The right vitamins play a key role in good sleep habits. Deficiencies in certain areas can range from subtle effects on sleep to profound disturbances. It is important to consider the following nutrients and how taking supplements may help your struggles with sleep.
We all know iron is important for energy. However, few people realize that being iron-deficient not only makes you feel tired, but can also make you prone to a condition called Restless Leg Syndrome. People with this condition have constant movement and twitching sensations in their legs when they are trying to fall asleep. Your doctor will be able to diagnose an iron-deficiency and let you know the proper vitamins that will restore low iron levels.
This is known as the essential sleep vitamin. Actually it’s a hormone that our brains typically manufacture to tell our bodies when to sleep. When our natural sleep rhythms get disturbed melatonin can be used to get us back on track. Taking this natural supplement — typically 1 to 5 mgs (make sure to get a reputable brand to ensure quality and purity) — about 30 minutes before bed helps to naturally reset your body’s clock so you essentially relearn when bedtime should be.
Magnesium is essential to making all of our cells function properly. It may also help our brains relax so we can fall asleep, and is essential for helping with muscle cramps — another common cause of a poor night’s sleep. Correcting magnesium deficiency helps your body with the natural process of falling asleep and at the same time can rid you of those painful muscle cramps.
People who are deficient in vitamin B12 often experience what is called neuropathy. These are tingling or burning sensations in the feet or hands. The symptoms of B12 deficiency are typically worse at night and are quick to ruin a night’s sleep. B12 deficiency can also interfere with memory and cognition.
It plays a role in many facets of our health, sleep included. We know that without enough vitamin D, many of us experience muscle aches and fatigue. Of course, both of these things can relate to sleep — muscle aches can limit our ability to sleep and fatigue causes us to want more sleep. More and more research suggests that there is a strong correlation between lack of sleep and insufficient amounts of vitamin D.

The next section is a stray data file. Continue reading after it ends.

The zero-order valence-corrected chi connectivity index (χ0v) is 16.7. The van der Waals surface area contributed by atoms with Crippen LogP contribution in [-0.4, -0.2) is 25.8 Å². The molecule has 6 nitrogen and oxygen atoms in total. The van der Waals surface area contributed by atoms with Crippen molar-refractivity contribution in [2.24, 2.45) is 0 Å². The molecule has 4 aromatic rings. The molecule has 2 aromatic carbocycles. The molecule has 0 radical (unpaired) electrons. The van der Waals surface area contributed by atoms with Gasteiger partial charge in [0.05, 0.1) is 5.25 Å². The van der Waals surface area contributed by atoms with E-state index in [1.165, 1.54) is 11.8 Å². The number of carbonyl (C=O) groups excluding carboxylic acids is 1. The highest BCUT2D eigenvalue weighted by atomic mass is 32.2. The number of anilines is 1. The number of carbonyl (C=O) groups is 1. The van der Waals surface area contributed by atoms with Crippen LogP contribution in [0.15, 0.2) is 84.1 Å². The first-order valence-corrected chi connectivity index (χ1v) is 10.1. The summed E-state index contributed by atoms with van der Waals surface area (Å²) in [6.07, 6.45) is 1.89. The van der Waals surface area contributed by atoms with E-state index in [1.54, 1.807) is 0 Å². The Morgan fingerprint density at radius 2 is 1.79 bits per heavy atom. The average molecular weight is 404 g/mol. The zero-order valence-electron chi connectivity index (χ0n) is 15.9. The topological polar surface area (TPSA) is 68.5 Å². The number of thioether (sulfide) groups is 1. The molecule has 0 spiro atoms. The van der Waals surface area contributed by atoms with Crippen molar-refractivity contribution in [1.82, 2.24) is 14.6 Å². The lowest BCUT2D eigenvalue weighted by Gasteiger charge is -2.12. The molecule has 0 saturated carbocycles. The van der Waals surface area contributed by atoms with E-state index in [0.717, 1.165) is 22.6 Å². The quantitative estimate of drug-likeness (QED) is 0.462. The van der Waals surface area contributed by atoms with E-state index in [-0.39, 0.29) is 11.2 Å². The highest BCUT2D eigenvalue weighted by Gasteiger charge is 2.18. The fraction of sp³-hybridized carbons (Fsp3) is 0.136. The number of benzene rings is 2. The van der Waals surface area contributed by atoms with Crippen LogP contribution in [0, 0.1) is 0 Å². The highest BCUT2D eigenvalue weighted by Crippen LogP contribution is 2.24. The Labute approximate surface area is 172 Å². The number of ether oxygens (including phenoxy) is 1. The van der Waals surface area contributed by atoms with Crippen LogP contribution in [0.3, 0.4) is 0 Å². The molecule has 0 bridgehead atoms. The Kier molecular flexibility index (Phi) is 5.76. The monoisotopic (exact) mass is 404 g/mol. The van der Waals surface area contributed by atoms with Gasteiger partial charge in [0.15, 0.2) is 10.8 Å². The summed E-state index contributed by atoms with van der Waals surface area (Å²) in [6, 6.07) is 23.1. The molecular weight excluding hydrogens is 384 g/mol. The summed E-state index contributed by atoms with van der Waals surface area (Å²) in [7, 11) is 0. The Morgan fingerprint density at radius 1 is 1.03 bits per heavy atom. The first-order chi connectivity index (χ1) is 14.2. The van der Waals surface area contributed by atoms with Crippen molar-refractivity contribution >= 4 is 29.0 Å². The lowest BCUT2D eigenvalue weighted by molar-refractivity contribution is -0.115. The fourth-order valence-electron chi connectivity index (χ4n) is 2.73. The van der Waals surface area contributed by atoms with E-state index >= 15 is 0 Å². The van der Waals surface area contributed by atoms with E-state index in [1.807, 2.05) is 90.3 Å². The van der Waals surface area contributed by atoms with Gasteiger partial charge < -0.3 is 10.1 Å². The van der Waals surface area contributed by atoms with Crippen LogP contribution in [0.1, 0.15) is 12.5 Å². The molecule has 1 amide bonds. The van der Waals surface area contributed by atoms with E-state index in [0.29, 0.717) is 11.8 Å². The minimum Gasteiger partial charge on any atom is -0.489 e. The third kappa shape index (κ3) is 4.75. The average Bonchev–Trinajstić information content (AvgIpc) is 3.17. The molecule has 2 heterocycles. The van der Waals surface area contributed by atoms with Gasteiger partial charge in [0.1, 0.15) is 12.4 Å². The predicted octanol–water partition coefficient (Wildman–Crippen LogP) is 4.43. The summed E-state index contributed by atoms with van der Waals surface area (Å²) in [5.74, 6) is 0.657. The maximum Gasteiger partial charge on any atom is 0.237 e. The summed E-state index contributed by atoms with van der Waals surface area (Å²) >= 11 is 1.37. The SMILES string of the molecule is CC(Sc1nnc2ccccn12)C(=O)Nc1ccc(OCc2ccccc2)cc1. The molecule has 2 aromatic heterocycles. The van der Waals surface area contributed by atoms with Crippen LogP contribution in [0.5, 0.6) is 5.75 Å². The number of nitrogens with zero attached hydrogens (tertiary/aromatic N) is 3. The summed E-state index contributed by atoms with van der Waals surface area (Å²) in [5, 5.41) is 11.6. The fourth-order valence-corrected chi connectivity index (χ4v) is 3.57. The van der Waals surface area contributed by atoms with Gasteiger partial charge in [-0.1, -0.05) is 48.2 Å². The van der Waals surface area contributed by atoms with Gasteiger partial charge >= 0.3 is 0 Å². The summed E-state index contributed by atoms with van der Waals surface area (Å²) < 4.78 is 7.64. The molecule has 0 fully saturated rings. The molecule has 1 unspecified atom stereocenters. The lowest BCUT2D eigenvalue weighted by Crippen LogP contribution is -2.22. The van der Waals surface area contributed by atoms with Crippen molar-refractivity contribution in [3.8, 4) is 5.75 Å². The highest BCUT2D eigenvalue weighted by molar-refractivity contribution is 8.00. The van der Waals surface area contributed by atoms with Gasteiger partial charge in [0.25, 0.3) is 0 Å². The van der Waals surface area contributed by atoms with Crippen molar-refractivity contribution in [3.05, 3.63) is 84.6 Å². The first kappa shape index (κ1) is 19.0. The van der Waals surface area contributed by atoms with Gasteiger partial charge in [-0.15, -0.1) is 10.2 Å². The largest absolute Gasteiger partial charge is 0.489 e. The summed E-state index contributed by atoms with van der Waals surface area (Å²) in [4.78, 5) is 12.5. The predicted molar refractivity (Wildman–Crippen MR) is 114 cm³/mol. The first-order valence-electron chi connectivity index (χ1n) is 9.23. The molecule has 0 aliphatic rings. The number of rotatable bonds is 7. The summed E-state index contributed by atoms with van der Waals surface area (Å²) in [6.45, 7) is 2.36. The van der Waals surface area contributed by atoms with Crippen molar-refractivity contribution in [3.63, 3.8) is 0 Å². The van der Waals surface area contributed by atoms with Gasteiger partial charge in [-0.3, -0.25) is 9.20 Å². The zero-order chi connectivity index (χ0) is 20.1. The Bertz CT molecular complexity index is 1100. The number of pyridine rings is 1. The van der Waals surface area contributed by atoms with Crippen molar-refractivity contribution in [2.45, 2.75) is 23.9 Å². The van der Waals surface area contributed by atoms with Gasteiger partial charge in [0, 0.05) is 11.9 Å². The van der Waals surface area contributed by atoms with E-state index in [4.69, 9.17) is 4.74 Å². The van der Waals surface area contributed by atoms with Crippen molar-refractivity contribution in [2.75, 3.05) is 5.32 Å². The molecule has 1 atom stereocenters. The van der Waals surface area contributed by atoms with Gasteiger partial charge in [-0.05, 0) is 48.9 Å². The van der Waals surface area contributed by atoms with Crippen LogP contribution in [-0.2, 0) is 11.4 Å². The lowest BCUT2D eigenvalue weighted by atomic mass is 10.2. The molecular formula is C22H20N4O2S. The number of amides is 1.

This herb may be your best friend if you are not sleeping well because of menopausal symptoms. Hot flashes are a huge disrupter of sleep. Black cohosh is an herb commonly touted for helping reduce hot-flash frequency and symptoms.
Arielle Miller Levitan, MD, is a board-certified internal medicine physician and the cofounder of Vous Vitamin, LLC. She is the author of The Vitamin Solution: Two Doctors Clear Confusion About Vitamins and Your Health. She attended Stanford University and Northwestern University’s Feinberg School of Medicine, and has served as chief medical resident for the Northwestern University McGraw Medical Center’s Evanston Hospital Program and as a clinical instructor for its medical school. She has a special interest in women’s health and preventive medicine and currently practices general internal medicine on the North Shore of Chicago, where she teaches medical students on-site. She enjoys cooking, cardio tennis, running, being a soccer mom (sometimes) and spending time with her three kids and husband (also a doctor of internal medicine).
Romy Block, MD, is a board-certified specialist in endocrine and metabolism medicine, member of American Thyroid Association, and the cofounder of Vous Vitamin, LLC. She is the author of The Vitamin Solution: Two Doctors Clear Confusion About Vitamins and Your Health. She attended Tufts University and Tel Aviv University’s Sackler School of Medicine. She completed residency training in internal medicine at North Shore University Hospital—North Shore-LIJ and did a fellowship at New York University. She practices on the North Shore of Chicago, where she specializes in thyroid disorders and pituitary diseases. She enjoys travel, food and wine, working out with her personal trainer and spending time with her husband (a pulmonary and sleep specialist) and their three boys.